Suicides in Quebec indigenous communities preventable: coroner’s report

In this file photo, residents walk in the northern Labrador community of Natuashish, N.L. on Thursday, Dec. 6, 2007. A Quebec coroner's report says five suicides that occurred in two indigenous communities in 2015 on Quebec's North Shore were avoidable. Saturday, Jan. 14, 2017. Andrew Vaughan/ The Canadian Press

A Quebec coroner’s report says five suicides that occurred in two indigenous communities in 2015 were avoidable.

The report released Saturday by Bernard Lefrancois says the problems are largely rooted in the reserve system, which the coroner compares to apartheid.

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Lefrancois’ report says the four women and one man had different stories but were all aboriginal, and all suffered individually against a backdrop of collective unhappiness.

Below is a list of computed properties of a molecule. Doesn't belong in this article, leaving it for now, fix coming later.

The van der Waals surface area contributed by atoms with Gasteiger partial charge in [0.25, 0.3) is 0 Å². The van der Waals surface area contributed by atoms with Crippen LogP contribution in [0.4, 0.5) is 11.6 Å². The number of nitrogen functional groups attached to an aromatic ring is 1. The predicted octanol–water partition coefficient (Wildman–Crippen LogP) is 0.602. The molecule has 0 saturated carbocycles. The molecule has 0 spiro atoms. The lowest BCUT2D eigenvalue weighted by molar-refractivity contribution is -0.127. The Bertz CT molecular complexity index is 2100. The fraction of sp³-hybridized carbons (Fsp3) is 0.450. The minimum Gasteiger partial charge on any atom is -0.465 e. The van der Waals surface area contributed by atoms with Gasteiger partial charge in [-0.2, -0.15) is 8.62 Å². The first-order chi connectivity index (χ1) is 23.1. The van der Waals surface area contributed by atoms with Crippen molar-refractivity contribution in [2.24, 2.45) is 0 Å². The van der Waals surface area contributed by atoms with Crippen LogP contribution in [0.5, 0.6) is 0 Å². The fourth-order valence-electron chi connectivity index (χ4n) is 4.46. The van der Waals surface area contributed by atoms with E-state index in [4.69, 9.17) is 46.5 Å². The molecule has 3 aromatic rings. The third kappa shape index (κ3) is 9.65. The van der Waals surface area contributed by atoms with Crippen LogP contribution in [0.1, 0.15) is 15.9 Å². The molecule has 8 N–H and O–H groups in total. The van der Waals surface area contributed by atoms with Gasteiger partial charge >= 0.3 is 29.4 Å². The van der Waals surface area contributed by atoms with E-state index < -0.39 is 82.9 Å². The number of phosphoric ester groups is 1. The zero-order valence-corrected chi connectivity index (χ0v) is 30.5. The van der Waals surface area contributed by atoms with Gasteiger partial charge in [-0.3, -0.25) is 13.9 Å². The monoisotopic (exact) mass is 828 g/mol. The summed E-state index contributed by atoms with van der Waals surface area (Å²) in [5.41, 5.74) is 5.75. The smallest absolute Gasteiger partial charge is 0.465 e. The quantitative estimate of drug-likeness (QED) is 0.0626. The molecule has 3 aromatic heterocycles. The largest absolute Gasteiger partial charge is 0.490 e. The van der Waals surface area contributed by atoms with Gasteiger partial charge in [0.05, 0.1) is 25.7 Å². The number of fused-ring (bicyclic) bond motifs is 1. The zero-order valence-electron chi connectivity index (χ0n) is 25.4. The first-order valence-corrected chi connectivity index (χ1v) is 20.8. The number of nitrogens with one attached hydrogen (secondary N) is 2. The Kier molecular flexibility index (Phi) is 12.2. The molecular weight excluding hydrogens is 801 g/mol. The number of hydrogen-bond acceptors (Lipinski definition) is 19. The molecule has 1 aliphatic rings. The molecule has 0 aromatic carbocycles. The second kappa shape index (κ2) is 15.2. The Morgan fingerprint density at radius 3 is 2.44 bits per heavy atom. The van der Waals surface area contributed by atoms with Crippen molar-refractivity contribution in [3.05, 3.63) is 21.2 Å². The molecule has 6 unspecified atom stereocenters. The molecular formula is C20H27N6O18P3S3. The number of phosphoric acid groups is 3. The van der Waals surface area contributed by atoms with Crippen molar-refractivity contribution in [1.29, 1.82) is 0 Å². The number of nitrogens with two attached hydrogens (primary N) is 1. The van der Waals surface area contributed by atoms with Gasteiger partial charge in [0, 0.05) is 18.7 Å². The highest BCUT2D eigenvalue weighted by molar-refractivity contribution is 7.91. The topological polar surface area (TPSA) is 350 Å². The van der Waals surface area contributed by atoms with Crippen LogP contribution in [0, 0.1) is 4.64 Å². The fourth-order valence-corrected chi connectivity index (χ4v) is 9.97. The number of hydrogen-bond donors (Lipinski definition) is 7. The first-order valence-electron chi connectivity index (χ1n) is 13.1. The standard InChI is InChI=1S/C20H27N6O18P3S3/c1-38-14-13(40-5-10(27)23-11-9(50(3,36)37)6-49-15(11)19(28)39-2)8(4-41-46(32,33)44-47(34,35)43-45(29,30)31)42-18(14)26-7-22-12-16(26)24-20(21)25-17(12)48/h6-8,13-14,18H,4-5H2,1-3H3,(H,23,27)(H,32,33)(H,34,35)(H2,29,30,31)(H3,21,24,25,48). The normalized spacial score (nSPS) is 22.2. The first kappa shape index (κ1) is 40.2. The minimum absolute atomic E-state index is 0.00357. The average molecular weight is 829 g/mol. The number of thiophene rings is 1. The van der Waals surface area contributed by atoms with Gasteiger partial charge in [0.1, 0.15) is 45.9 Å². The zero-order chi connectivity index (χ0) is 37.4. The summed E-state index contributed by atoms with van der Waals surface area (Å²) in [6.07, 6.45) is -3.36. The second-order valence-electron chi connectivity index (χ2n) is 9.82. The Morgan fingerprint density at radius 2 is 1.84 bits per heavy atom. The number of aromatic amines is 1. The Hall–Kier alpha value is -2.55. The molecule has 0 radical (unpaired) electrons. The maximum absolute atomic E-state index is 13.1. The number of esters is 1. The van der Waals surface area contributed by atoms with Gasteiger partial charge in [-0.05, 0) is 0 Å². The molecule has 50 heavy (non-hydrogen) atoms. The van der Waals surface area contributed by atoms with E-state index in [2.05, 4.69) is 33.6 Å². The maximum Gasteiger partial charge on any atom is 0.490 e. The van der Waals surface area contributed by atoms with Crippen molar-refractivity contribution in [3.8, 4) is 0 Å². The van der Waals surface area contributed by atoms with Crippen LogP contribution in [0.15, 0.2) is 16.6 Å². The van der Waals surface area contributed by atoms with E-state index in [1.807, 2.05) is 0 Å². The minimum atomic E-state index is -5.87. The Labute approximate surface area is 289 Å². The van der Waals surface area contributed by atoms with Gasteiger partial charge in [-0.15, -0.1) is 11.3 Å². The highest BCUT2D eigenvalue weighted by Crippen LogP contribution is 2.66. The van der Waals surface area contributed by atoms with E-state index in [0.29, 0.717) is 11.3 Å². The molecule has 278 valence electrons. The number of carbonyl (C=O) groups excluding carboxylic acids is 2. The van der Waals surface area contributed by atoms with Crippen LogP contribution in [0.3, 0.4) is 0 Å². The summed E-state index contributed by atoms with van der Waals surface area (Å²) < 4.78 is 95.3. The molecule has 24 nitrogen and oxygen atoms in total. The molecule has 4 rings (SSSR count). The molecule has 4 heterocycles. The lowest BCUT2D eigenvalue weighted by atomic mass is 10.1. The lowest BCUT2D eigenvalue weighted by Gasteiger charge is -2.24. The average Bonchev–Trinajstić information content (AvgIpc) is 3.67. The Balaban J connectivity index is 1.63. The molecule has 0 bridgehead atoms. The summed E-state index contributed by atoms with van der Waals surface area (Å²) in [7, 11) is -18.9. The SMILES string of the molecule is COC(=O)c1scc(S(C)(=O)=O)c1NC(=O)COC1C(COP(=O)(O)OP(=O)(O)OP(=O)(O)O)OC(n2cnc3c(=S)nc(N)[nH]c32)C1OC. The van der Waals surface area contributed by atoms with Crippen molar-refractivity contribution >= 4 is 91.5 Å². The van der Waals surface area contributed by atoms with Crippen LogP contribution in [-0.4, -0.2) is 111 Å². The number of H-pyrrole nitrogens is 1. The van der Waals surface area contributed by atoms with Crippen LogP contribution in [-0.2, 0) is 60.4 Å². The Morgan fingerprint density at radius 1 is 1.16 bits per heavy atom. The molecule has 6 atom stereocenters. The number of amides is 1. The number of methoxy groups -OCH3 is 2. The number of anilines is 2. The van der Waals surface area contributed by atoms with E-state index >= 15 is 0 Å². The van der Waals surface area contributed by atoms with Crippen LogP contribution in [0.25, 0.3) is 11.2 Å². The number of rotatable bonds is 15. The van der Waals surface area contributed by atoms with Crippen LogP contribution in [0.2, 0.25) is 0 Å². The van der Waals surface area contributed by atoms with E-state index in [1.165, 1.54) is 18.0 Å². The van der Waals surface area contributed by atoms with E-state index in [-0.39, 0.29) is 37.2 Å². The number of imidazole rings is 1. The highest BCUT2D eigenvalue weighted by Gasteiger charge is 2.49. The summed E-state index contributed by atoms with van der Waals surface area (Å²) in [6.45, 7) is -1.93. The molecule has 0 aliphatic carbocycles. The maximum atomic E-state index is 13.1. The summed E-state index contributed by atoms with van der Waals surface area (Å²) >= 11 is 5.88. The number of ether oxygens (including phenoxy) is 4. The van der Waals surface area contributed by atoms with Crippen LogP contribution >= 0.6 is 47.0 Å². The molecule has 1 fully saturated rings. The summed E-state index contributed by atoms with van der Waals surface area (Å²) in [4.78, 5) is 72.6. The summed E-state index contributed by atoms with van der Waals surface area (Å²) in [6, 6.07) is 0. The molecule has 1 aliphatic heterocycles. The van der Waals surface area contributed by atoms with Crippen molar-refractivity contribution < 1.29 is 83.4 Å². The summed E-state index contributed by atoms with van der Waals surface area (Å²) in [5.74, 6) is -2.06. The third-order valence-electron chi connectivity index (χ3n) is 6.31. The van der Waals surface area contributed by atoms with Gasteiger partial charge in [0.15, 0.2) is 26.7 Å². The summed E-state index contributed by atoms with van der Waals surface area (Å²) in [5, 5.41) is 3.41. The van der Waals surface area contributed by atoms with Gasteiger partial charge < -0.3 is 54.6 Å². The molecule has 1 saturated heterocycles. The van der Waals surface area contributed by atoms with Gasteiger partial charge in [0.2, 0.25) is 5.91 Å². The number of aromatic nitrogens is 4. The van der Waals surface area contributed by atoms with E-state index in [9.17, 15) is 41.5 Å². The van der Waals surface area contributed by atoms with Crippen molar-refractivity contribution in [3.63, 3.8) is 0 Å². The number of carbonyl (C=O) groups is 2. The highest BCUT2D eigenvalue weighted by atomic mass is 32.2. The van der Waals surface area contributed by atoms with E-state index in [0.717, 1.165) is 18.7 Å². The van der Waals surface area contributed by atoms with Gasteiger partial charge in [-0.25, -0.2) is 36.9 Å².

The victims ranged in age from 18 to 46 and all took their lives between February and October of 2015 in the communities of Uashat mak Mani-Utenam, near Sept-Iles, and Kawawachikamach, on Quebec’s North Shore.

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The report says the five victims — four Innu and one Naskapi — all exhibited at least one of the factors associated with suicide,which can include alcohol and drug consumption, family difficulties,
mental illness and exposure to the suicide of a loved one.

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Lefrancois’ report calls for improving the living conditions in aboriginal communities, which have a suicide rate that is double that of the general population.

WATCH BELOW: Indigenous youth suicide in Canada

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